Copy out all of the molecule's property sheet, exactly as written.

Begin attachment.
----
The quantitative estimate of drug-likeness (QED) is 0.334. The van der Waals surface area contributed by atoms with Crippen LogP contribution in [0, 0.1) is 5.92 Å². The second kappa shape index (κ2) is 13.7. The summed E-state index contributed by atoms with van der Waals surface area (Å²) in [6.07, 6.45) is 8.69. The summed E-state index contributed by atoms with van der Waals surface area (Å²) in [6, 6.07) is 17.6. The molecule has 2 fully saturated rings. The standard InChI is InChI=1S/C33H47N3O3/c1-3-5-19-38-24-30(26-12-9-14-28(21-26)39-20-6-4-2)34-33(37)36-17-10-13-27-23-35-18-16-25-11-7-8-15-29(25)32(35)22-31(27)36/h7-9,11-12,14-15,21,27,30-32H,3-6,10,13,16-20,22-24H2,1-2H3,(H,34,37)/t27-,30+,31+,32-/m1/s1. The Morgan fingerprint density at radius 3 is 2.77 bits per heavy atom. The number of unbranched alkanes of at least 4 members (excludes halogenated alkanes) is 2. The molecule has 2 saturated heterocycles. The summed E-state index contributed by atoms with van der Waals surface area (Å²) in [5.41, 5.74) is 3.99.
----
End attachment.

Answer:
The quantitative estimate of drug-likeness (QED) is 0.334. The van der Waals surface area contributed by atoms with Crippen LogP contribution in [0, 0.1) is 5.92 Å². The second kappa shape index (κ2) is 13.7. The summed E-state index contributed by atoms with van der Waals surface area (Å²) in [6.07, 6.45) is 8.69. The summed E-state index contributed by atoms with van der Waals surface area (Å²) in [6, 6.07) is 17.6. The molecule has 2 fully saturated rings. The standard InChI is InChI=1S/C33H47N3O3/c1-3-5-19-38-24-30(26-12-9-14-28(21-26)39-20-6-4-2)34-33(37)36-17-10-13-27-23-35-18-16-25-11-7-8-15-29(25)32(35)22-31(27)36/h7-9,11-12,14-15,21,27,30-32H,3-6,10,13,16-20,22-24H2,1-2H3,(H,34,37)/t27-,30+,31+,32-/m1/s1. The Morgan fingerprint density at radius 3 is 2.77 bits per heavy atom. The number of unbranched alkanes of at least 4 members (excludes halogenated alkanes) is 2. The molecule has 2 saturated heterocycles. The summed E-state index contributed by atoms with van der Waals surface area (Å²) in [5.41, 5.74) is 3.99.